Asia

Ten flee under fire amid Marawi fighting

Rescued policemen and civilians who were trapped during fighting between government troops against insurgents from the Maute group, who has taken over large parts of the Marawi city, answer questions during a conference in Marawi city, Philippines 13 June 2017 Image copyright Reuters
Image caption The police officers said they refused to leave the construction workers behind

Ten people ran through gunfire to escape fighting in a Philippine city seized by militants, as five more civilians deaths were reported.

Militants who declared allegiance to the so-called Islamic State took over parts of Marawi on the island of Mindanao more than three weeks ago.

Most residents have fled but several hundred are thought to be trapped.

A Philippine military spokesman said he could not give a timeframe for freeing the southern city from militants.

Early on Tuesday, the group of 10 people - five police officers and five construction workers who had been hiding for 22 days - ran 2km (1.25 miles) under fire to safety.

The policemen, all Muslims, told local media they refused to leave the workers - who were Christians - behind.

One of them, officer Lumna Lidasan, said: "We could have escaped and disguised ourselves because we are Muslims".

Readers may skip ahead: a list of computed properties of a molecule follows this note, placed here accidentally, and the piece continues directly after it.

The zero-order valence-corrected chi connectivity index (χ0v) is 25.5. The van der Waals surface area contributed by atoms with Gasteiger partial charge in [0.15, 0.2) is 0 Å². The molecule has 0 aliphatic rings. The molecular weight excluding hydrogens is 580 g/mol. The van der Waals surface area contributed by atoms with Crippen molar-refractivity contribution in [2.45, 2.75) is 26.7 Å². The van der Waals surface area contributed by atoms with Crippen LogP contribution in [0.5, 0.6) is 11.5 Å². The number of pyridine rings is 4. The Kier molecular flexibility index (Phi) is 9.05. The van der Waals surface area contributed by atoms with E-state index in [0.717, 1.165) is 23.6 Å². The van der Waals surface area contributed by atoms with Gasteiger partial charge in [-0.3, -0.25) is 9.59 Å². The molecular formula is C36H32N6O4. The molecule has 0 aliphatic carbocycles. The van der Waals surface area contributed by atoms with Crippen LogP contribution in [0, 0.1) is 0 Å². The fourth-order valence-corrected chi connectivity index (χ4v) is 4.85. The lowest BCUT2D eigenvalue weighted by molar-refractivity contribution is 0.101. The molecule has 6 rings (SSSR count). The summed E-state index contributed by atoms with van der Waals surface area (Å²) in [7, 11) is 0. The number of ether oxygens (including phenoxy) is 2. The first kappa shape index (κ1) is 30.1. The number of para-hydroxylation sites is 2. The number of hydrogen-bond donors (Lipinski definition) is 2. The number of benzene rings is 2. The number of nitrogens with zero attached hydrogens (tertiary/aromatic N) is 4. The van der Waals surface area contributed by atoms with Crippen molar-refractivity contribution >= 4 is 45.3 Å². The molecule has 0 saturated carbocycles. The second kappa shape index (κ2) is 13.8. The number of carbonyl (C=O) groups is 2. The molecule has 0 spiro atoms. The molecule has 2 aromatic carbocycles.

"But I thought that we could not leave them because they could not speak the local dialect. I know that they will be killed."

One of the construction workers said he was wounded by cement splinters caused by sniper bullets. "We crawled because snipers were shooting at us," Reuters quoted Mateo Velasquez as saying.

Image copyright Reuters
Image caption Philippine troops have been fighting against Islamist militants in Marawi for more than three weeks

In a separate incident, a presidential spokesman said five civilians were killed when militants discovered their hiding place.

"They were going to the river but the militants ran after them and indiscriminately fired at them, killing five and taking the remaining eight as hostages," Ernesto Abella said.

'No options'

The government had set a deadline of Monday to retake the city.

But asked when fighting would end, military spokesman Brig Gen Restituto Padilla said he could not give "a very accurate estimate because of compounding developments faced by ground commanders".

He said the urban terrain and the risk of militants using civilians as human shields were hampering troops.

The militants claim they are holding two-thirds of the city but the military deny this, saying it is likely to be around 20%, Reuters news agency reports.

According to the government, at least 26 civilians, 58 police or soldiers and 202 militants have been killed since the fighting began.

Image copyright Social Media Website via Reuters
Image caption Islamist militants control 20% of Marawi, the militants say

The city was home to 200,000 residents. Most have fled but those who are trapped are facing violence and a lack of food and water.

The Red Cross said it had been trying unsuccessfully to get the two sides to create a corridor through which civilians could leave, AFP news agency reported.

The violence in Marawi began when the army failed in its attempt to capture Isnilon Hapilon, believed to be the main IS leader in the Philippines and linked to the local Maute group, who have declared allegiance to IS.

In response the Maute group attacked parts of the city, taking hostages. President Rodrigo Duterte then declared martial law on Mindanao.

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